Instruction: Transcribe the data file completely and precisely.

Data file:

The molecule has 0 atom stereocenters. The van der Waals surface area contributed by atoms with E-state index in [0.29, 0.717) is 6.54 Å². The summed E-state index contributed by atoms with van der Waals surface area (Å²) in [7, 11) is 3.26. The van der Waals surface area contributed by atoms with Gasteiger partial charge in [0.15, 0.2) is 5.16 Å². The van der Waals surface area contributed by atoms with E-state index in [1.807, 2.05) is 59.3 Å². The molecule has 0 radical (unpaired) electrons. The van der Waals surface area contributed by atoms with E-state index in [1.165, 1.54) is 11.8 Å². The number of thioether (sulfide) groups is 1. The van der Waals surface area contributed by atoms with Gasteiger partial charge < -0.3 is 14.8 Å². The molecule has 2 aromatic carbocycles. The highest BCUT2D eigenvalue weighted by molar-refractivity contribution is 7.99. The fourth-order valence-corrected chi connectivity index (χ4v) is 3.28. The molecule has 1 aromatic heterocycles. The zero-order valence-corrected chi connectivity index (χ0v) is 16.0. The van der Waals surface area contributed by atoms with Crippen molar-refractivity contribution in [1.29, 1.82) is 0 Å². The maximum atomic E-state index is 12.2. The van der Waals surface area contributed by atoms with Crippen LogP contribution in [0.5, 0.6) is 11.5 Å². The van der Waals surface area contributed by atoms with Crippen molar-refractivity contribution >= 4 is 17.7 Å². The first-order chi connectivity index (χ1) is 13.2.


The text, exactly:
The molecule has 0 atom stereocenters. The van der Waals surface area contributed by atoms with E-state index in [0.29, 0.717) is 6.54 Å². The summed E-state index contributed by atoms with van der Waals surface area (Å²) in [7, 11) is 3.26. The van der Waals surface area contributed by atoms with Gasteiger partial charge in [0.15, 0.2) is 5.16 Å². The van der Waals surface area contributed by atoms with E-state index in [1.807, 2.05) is 59.3 Å². The molecule has 0 radical (unpaired) electrons. The van der Waals surface area contributed by atoms with E-state index in [1.165, 1.54) is 11.8 Å². The number of thioether (sulfide) groups is 1. The van der Waals surface area contributed by atoms with Gasteiger partial charge < -0.3 is 14.8 Å². The molecule has 2 aromatic carbocycles. The highest BCUT2D eigenvalue weighted by molar-refractivity contribution is 7.99. The fourth-order valence-corrected chi connectivity index (χ4v) is 3.28. The molecule has 1 aromatic heterocycles. The zero-order valence-corrected chi connectivity index (χ0v) is 16.0. The van der Waals surface area contributed by atoms with Crippen molar-refractivity contribution in [1.29, 1.82) is 0 Å². The maximum atomic E-state index is 12.2. The van der Waals surface area contributed by atoms with Crippen LogP contribution in [0.5, 0.6) is 11.5 Å². The van der Waals surface area contributed by atoms with Crippen molar-refractivity contribution >= 4 is 17.7 Å². The first-order chi connectivity index (χ1) is 13.2.